First of all, the reason for the somewhat contrived name (Privacy Sandbox on Android) is that there is already a web version of Privacy Sandbox, introduced way back in August of 2019.
The Android version of Privacy Sandbox consists of four design proposals, which are a good (if semi-technical) read. You can find them here.
The responses so far have fallen broadly into four different categories:
- Mainstream media, like the NY Times, which all pretty much just riffed on Google's announcement blog post.
- Misinformed mainstream media counter-takes, which tried to spin up a narrative around how Google was delivering a second, ATT-esque 'body blow' (or some equivalently violent metaphor) to Facebook.
- Privacy zealots, who have a reputation to maintain and feel the Privacy Sandbox proposals don't go nearly far enough.
- Industry analyses, which generally seem to agree that Privacy Sandbox on Android is a genuinely good collection of proposals that deserves serious discussion.
What Is Android Privacy Sandbox? Is This The IDFA Apocalypse All Over Again?
Type: Industry Analysis.
I'm slightly biased because I wrote it, but if you only read one article about Privacy Sandbox…make it this one.
This blog post explains the various pieces of Privacy Sandbox, its history, the rollout timeline, and how it compares to ATT on iOS. I also address a number of other FAQs we've heard so far.
RIP GAID: Privacy Sandbox is coming to Android. What advertisers need to know.
Type: Industry Analysis.
If you read a second article, this should probably be it. A good breakdown of the different parts of Privacy Sandbox, including the ad targeting components (which my overview above doesn't really get into).
Android Privacy Sandbox Deep Dive
Type: Industry Analysis.
To round out the top three, if you'd like a really solid teardown of how the attribution components of Privacy Sandbox will work, this is worth your time.
Android’s toothless “Privacy Sandbox” fails to answer iOS tracking limits
Type: Privacy Zealot.
Next, we have an example of a much more skeptical take (another is here). The thrust of these naysayers seems to be around three things:
- Privacy Sandbox is not
- The two-year rollout timeline is long.
- These are still just proposals (rather than requirements), and there is no explicit confirmation that GAID will go away.
In other words, they're interpreting this is a cynical move by Google to head off regulatory scrutiny, while keeping the 'tracking party' on Android going full-frenzy.
I think this is wrong for several reasons:
- Two years is really not that long (reminder: we're already coming up on the two-year anniversary of iOS 14, and that turmoil is still shaking out).
- When it comes to ads, Google faces regulatory pressure that Apple doesn't (for better or worse), so they can't do what Apple did. This means they're stuck between a rock and a hard place on privacy and antitrust, so they need to provide a workable alternative before touching the current infrastructure.
- The status quo on Android's user privacy protections isn't 'nothing' — between the new Data safety in Play Console and the change to delete GAIDs when users opt out of ads personalization, the landscape is already shifting.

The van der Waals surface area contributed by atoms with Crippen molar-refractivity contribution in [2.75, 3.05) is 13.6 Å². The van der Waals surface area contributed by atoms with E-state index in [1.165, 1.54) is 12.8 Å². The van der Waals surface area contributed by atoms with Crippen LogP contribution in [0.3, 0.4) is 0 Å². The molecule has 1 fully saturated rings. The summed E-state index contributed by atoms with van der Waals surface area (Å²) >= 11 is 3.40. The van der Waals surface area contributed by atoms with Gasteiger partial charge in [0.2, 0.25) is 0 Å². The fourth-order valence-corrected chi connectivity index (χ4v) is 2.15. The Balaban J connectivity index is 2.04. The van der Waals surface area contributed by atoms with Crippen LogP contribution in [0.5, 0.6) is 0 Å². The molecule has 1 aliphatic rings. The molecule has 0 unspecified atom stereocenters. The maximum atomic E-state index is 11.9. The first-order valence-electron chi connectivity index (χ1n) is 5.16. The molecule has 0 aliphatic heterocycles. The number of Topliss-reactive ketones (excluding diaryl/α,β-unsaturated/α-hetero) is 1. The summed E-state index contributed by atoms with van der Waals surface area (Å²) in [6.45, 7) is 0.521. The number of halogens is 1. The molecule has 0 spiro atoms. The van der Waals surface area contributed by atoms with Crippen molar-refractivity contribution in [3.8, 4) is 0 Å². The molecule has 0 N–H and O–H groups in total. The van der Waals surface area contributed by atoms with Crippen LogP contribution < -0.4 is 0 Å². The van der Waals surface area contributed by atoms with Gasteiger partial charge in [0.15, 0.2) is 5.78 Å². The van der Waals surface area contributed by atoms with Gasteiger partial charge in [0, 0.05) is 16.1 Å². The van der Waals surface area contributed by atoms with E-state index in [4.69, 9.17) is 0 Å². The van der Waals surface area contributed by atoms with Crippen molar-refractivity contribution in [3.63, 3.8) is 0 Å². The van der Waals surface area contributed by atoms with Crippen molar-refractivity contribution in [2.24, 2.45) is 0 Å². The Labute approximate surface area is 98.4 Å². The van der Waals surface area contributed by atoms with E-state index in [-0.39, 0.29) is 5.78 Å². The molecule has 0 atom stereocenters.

Ultimately, nothing Google introduced here was going to be good enough for everyone: when it comes to privacy, the mainstream take seems to be that Apple can do no wrong…which means even if Google had announced a full, point-for-point photocopy of ATT, it would have been cast as insufficient simply because it's coming from a different source.
Google hits Meta with ad changes that could cost Zuckerberg billions
Type: Misinformed Counter-Take.
This is an example of A Very Bad Take™ from a mainstream reporter who simply didn't understand the announcement, didn't read the the documentation, and took the easy headline of casting this as 'ATT for Android'.
For evidence of why this is not correct, we need go no further than this supportive tweet from Meta's own VP of Ads and Business Product Marketing, Graham Mudd. Yes, there will certainly be some impact compared to the status quo, because 'walled garden' advertisers (like Facebook) currently rely on user-level identifiers like IDFA and GAID to power the feedback loops that let them target and optimize ad campaigns.
Universal user-level IDs are a relic of a previous era that are going extinct one way or the other — almost no one seriously disputes that at this point, so the real discussion is around how to find alternatives that give acceptable user privacy protections while still allowing apps to function. The cost of getting that wrong? The bad behavior simply goes underground.
CMA to keep ‘close eye’ on Google as it secures final Privacy Sandbox commitments
Finally, one of the (legitimate) concerns about Privacy Sandbox is timeline and scope-creep: its web version was announced two and a half years ago, and nothing has really changed yet.
Consensus-driven changes are always going to be slower than autocratic decisions, but one big reason for the delay is that Privacy Sandbox has been under investigation for the last year by the UK's competition regulators. That was finally cleared up last Friday.
Google usually announces Android-related changes on Wednesdays, and Privacy Sandbox came to Android the very first Wednesday after the UK's investigation was closed. Probably not a coincidence?
Interoperable Private Attribution (IPA): A Non-technical introduction